So, what does this law do exactly? First of all, it removes all taxes from all equipment, sales, and income for at least 10 years. Clearly not the case in the United States or elsewhere. Second, it pays up to 75% of the cost of installing solar or wind in homes or community co-ops. Again, higher than the incentives in the United States or elsewhere. And third, but most important, it places a feed-in tariff! That’s right, utility producers receive a premium equal to the estimated externalities of fossil fuels for the renewable energy they produce. Essentially, they’re putting the incentives that makes solar work in Germany. But, of course, this country is sunnier, so the potential for higher installations is clearly there.
On the fuels side, they have lots of incentives for ethanol and biodiesel production, including the 100% tax exemptions. Brazil and Chile are therefore very interested in producing ethanol in the country. The law mandates that all gasoline sold in the country be blended with a 10% mix, with higher blends to come. While there may be transformations coming to the mobility sector of that country that will make ethanol unnecessary (and thus solely for tax-free exports to the U.S.; yes, CAFTA works for this), this is pretty impressive. There are several experimental plots that will be producing biodiesel from Jatropha and other plants. And the President joined investors last week at the Clinton Global Initiative to announce plans for biodiesel production in Haiti (to promote growth, create jobs, etc.).
Now, isn’t this enough to justify the U.S. hopping on board? “No,” the administration will say, “it doesn’t matter what others do, as long as India and China are not in…” But, then again, India is on track to cutting emissions 25% by 2020 anyways and China just announced investments of up to $280 billion over the next several years, and has a renewable energy standard of 15% by 2025. Well, if we go past the tipping point, the city where I grew up will be under water, and so will most of the major cities in the Dominican Republic and many other countries all over Latin America. Anyways, this is all really impressive, but don’t think we’re stopping there…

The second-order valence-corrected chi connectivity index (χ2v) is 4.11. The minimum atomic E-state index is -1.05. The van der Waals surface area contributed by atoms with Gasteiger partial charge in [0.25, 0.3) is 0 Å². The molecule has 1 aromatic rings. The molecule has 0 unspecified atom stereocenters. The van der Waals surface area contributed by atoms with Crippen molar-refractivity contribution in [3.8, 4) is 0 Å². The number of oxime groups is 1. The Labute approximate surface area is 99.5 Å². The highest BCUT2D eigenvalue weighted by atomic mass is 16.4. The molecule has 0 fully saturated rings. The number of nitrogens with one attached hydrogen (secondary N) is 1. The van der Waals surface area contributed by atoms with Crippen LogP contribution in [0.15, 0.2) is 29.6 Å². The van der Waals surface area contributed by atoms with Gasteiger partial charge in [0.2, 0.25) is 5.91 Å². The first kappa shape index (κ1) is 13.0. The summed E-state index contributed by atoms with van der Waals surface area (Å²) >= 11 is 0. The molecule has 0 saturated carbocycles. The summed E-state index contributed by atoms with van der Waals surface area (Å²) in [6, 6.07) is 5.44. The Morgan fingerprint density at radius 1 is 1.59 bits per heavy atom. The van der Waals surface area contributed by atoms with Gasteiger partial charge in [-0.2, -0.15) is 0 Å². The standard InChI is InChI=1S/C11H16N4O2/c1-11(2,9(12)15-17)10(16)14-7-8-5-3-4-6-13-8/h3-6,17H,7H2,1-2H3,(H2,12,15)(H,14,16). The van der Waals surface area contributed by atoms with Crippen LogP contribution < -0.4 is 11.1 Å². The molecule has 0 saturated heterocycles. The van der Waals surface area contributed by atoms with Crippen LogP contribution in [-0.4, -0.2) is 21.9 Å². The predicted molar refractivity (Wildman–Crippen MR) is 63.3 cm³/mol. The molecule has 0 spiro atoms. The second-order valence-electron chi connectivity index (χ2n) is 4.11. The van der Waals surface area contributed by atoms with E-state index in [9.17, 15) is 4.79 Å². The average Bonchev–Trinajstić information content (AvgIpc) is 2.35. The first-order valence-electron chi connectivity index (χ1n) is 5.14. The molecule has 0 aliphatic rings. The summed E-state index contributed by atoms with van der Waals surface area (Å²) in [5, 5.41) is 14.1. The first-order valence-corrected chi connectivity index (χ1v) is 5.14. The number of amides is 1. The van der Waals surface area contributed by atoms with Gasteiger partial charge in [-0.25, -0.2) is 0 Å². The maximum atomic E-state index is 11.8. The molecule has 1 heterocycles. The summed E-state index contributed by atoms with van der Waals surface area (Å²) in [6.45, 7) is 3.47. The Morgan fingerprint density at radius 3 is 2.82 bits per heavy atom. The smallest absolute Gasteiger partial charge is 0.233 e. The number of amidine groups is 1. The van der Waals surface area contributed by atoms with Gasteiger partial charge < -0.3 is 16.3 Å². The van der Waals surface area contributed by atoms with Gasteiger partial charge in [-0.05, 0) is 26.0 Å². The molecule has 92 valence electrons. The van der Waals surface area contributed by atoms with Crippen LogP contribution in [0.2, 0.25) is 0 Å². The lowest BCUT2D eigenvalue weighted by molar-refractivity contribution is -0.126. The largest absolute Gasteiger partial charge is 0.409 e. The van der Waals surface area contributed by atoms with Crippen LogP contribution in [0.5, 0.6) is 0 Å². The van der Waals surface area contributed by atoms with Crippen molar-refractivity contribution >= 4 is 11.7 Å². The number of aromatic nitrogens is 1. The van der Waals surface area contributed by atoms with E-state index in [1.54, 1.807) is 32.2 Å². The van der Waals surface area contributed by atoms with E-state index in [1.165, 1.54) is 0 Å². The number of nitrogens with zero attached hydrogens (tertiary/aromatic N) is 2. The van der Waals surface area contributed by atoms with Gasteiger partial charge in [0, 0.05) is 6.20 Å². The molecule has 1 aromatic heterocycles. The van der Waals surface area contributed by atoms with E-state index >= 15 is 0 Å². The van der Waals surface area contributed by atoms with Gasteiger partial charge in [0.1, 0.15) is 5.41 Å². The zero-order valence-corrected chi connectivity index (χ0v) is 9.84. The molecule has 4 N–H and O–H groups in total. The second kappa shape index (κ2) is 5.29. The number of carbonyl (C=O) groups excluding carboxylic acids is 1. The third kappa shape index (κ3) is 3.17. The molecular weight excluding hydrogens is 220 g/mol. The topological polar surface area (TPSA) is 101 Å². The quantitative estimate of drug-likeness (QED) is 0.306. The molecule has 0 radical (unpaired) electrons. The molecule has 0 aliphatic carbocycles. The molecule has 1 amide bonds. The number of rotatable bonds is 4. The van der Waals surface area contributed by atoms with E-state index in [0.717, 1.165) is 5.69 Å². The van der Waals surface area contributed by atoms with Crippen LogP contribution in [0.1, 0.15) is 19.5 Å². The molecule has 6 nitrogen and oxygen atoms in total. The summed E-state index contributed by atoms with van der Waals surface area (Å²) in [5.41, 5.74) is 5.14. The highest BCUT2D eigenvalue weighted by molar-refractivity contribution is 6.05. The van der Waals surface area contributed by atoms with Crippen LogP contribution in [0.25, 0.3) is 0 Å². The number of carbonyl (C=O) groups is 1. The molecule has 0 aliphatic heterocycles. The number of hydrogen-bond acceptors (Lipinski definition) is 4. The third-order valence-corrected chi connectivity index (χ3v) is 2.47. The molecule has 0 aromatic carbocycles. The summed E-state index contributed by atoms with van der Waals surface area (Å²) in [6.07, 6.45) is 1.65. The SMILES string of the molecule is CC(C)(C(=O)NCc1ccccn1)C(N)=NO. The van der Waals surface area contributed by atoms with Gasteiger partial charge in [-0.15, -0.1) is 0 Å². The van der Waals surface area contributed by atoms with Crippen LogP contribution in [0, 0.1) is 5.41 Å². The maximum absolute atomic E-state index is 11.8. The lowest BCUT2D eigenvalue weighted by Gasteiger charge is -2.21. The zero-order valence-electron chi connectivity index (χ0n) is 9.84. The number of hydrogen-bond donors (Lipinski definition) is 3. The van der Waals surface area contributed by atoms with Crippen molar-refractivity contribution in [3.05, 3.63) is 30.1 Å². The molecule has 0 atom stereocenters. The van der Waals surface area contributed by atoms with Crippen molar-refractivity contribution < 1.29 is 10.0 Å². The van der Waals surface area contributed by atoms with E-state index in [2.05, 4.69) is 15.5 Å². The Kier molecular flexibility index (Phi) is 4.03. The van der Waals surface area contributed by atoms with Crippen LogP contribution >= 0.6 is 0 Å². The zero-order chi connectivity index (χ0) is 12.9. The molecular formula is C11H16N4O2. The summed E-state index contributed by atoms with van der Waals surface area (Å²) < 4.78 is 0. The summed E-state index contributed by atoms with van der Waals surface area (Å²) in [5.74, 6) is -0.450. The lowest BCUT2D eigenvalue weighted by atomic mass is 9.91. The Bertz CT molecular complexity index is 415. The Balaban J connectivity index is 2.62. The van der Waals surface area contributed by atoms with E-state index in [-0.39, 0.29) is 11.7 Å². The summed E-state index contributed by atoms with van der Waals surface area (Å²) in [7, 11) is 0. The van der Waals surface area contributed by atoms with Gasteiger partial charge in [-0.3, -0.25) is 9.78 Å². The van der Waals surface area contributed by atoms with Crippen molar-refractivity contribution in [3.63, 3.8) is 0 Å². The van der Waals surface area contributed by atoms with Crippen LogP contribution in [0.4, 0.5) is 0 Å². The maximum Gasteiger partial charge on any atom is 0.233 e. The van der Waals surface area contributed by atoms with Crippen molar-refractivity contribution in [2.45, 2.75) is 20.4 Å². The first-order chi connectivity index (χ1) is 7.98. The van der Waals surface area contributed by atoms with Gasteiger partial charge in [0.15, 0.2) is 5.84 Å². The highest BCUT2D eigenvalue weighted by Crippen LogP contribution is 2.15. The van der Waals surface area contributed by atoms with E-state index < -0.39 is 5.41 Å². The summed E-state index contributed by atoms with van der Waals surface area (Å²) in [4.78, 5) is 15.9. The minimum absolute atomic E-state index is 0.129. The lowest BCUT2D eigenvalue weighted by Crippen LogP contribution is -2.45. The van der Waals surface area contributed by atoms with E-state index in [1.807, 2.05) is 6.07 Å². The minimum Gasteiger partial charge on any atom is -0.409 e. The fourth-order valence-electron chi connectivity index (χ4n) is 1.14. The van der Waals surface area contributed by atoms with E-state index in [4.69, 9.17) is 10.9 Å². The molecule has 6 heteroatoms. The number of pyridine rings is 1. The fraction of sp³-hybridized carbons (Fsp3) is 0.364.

As I mentioned, I work for an organization in the Dominican Republic that promotes sustainable development. I’m currently leading a renewable energy campaign that seeks to make the country climate neutral by 2030, with a medium-term target of 50% renewables by 2020. The current law doesn’t call for this, but our campaign is looking to do something that hasn’t happened in many places. The country, as many know, is blessed with great beaches and beautiful landscapes. No wonder, then, that tourism is the #1 sector of the countries economy. Next year, it will experience a demand of around $10 billion. So, what are we trying to do with this sector, specifically the $10 billion in demand?